The former prime minister of Israel, together with the former chief of staff and Israel’s former spy chief, announced last week that they are starting a company by the name of EOC Partners.
Seemingly, an ordinary announcement, one made by practically every former prime minister or senior politician in Israel upon leaving office. Their foreign counterparts do the same, opening consultancies that bank on their former glory and ever-present connections. Ehud Barak did it upon leaving politics in 2000, and upon re-retiring in 2013. Tony Blair, former prime minister of Britain, became a multi-millionaire through Tony Blair Associates. Not to mention how much Bill Clinton earns in lectures and consulting fees.
So why did the man in the Israeli street greet last week’s announcement, made by an all-star team composed of Ehud Olmert (former PM), Dan Halutz (former Israeli army chief of staff) and Meir Dagan (former Mossad head), with raised eyebrows?
Maybe it's because these three are the people who led Israel during the Second Lebanon War. Maybe it's because their names, in the case of Olmert and Halutz, will forever be tainted with the failure of Israel’s most mishandled war since Yom Kippur, 1973. Maybe it's because of their personal responsibility for this failure, ruled the Winograd Commission (the government committee that in 2007-2008 investigated the war and the preceding events).
Former politicians usually bank on their name and connections. This is nothing new. Some turn lobbyists, some get high-paying private sector jobs. The more senior open their own companies.
But when it comes to people associated with one of Israel’s most notorious military failures, some people feel a certain level of discomfort with them banking on their good names.
Or it could be that they carry around some seriously bad public karma. On top of the Lebanon War fiasco, Halutz will probably be remembered most as the Israeli army chief of staff who sold off his investment portfolio just hours after Hezbollah captured two Israeli soldiers, which triggered the war.
And then there’s Olmert. The former prime minister with a miasma of corruption charges following him around. He's been acquitted of most of the bribery, breach of trust and fraud charges but is still on trial in the HolyLand scandal, and now his longtime bureau chief and alleged accomplice, Shula Zaken, wants to turn state's witness. (So far the state has said no thanks.)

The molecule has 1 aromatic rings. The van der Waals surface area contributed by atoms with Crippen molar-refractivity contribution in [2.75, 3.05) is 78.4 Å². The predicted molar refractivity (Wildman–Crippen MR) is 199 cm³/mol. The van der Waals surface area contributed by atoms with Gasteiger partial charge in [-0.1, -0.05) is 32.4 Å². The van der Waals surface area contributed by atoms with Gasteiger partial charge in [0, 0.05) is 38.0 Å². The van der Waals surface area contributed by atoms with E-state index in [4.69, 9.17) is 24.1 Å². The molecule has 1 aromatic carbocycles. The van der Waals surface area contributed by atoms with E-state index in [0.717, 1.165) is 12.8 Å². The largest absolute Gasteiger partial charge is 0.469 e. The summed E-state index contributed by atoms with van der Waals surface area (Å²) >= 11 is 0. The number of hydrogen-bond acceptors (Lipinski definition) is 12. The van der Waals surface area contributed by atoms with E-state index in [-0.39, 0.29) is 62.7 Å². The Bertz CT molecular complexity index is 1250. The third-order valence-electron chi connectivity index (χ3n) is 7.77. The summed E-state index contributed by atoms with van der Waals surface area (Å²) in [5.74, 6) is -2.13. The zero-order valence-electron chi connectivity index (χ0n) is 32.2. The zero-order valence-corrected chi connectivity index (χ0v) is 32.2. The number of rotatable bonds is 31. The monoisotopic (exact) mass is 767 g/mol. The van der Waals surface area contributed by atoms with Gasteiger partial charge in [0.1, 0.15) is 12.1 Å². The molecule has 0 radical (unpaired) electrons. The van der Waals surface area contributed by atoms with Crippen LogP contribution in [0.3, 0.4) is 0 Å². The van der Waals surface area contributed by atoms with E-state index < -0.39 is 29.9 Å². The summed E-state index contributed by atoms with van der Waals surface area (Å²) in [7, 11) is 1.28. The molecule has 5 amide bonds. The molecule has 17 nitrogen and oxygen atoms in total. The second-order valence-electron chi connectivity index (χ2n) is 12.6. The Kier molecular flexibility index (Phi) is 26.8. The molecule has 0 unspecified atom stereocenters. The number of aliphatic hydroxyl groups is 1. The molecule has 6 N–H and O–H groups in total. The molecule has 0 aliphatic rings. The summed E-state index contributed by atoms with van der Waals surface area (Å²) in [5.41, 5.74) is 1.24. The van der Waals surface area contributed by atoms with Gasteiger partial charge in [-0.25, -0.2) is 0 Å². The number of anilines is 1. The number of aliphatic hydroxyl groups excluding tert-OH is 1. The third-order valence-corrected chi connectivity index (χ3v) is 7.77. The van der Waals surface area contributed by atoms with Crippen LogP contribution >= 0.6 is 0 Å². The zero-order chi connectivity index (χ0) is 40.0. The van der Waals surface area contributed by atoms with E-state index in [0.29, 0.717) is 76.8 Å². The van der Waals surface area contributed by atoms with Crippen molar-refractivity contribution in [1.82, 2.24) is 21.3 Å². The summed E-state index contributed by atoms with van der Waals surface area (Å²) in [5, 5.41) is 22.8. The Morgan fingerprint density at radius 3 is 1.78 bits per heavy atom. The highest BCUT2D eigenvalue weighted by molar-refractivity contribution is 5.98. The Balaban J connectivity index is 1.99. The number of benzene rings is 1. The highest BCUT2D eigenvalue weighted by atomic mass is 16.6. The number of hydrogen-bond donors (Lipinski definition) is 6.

Israelis are a wee bit cynical when it comes to Olmert’s private endeavors. Given his endeavors as a public figure, it’s hard to blame them.
Then there's the question of what it does
The cynicism regarding his new venture might also have something to do with its obscure nature. What exactly does EOC Partners plan to do? Its registration form laconically allows the company to engage in “any lawful endeavor” - a line that is hard not to chuckle at, given the head founder - but its actual field remains shrouded in mystery.
Its founders – a fourth is Olmert’s former media adviser - refuse to elaborate on the nature of the new company, though most assume it’s a consultancy, most likely in the field of defense.
All this made Israelis very suspicious of Olmert and Co.’s new business venture. Olmert, Halutz and Dagan may be out of the civil service, but they are still public figures, often voicing their opinions on policy matters. In the case of Halutz and Dagan, they might be involved in politics in the future. Is it legitimate for them to use their connections, their influence and, perhaps most importantly, the knowledge they gained during their service, to enrich themselves?
The mystery about the company’s operations is probably gratuitous. Olmert and Co. are hardly likely to be developing social media apps. Their new company will do exactly what they’ve been doing through their other outlets in recent years, and what many others like them have been doing: using connections and “opening doors” for foreign and domestic interests, in Israel and abroad, and exporting Israeli defense expertise.
In the case of Olmert & Co., it’s just that these three are much more public than others who did it. But by offering their services as former movers and shakers to any big business who might want an ear among policy makers in Israel, the three send a very clear message about the nature of the “revolving door” in Israel, and about the monetization of political and military experience.
In Israel, that message states, politics and defense are just pit stops on the way to lucrative private riches. And if you join forces you can make three times as much.
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